RE: Dewaxing slides

From:Paul Klosen <> (by way of histonet)

Hi Louise,

I have been using Polyethyleneglycol embedding for over a decade now for
ICC, ISH and conventional staining. This paraffin-like matrix is however
water-soluble. Thus when we mount these sections on slides, you are left
immediately with "dewaxed" sections. From the first uses of PEG we noted
that if we keep these "dewaxed" sections dry for more than a few hours, we
lose ALL immunoreactivities !! And they have become perfectly irretrievable
by any means (microwaves, proteases, etc.). Thus we store these sections in
buffer at 4C until we use them. We have stored such sections for up to two
years in buffer without appreciable loss in immunostaining. This of course
requires the inclusing of a azide or some other agents in the buffer to
prevent the growth of bugs.
Note that if we keep the sections unmounted as ribbons, we can store them
dry (obviously, as PEG is hydrophilic) for up to 5 years, without any loss
of immunoreactivity. To prevent loss of immunoreactivity during the 1/2 to
2 hours of drying necessary to keep the sections sticking to the slides, we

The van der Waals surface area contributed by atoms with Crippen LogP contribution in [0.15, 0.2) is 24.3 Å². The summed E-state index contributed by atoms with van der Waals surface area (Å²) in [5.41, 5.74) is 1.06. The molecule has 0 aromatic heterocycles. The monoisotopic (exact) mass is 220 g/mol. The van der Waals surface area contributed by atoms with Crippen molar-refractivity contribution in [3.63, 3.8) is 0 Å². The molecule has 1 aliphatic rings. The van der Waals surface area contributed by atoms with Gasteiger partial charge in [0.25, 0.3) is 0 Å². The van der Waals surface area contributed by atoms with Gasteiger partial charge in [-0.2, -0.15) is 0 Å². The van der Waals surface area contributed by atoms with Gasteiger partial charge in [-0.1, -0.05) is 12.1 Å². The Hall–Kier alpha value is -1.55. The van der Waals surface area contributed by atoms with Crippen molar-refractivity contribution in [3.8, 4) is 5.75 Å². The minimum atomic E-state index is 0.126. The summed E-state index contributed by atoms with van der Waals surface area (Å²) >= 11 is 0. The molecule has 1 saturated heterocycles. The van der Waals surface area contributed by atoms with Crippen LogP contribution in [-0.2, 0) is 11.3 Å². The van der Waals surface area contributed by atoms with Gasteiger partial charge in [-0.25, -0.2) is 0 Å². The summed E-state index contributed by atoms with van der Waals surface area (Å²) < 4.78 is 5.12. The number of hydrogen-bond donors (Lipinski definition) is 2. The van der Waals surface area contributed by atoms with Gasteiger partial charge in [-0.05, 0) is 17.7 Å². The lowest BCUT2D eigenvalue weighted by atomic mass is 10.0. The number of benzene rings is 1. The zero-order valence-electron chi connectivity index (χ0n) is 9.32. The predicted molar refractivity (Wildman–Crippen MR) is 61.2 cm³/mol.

include 2% sucrose in the mounting solution. The sucrose seems to protect
immunoreactivity in dry, dewaxed sections for some hours.

Thus from my experience, NEVER leave your sections dewaxed and dry for more
than a few minutes and avoid this situation at all cost. But the buffer
soak overnight, or even a few days should not affect the immunostaining,
provided the tissue is adequately fixed. Anyway, in some immunostaining
procedures, the sections are left in buffer for almost a week !

Paul Klosen

>Hi histonetters
>Has anyone had any experience with loss of antigenicity in slides that have
>been dewaxed and either left soaking in water/buffer overnight or allowed to
>The reason I ask this is that we are moving to an automated IHC sytem in the
>near future and will be dealing with a lot of slides and a short turn around
>Any input appreciated
>Louise Taylor
>Research Laboratory
>Department of Anatomical Pathology
>South African Institute for Medical Research
>South Africa

                                                                        (o -) O
Paul Klosen, PhD
CNRS UMR 7518 Neurobiologie des Fonctions Rythmiques et Saisonnieres
Universite Louis Pasteur  12, rue de l'Universite
F-67000 Strasbourg, FRANCE
Tel.  Fax.

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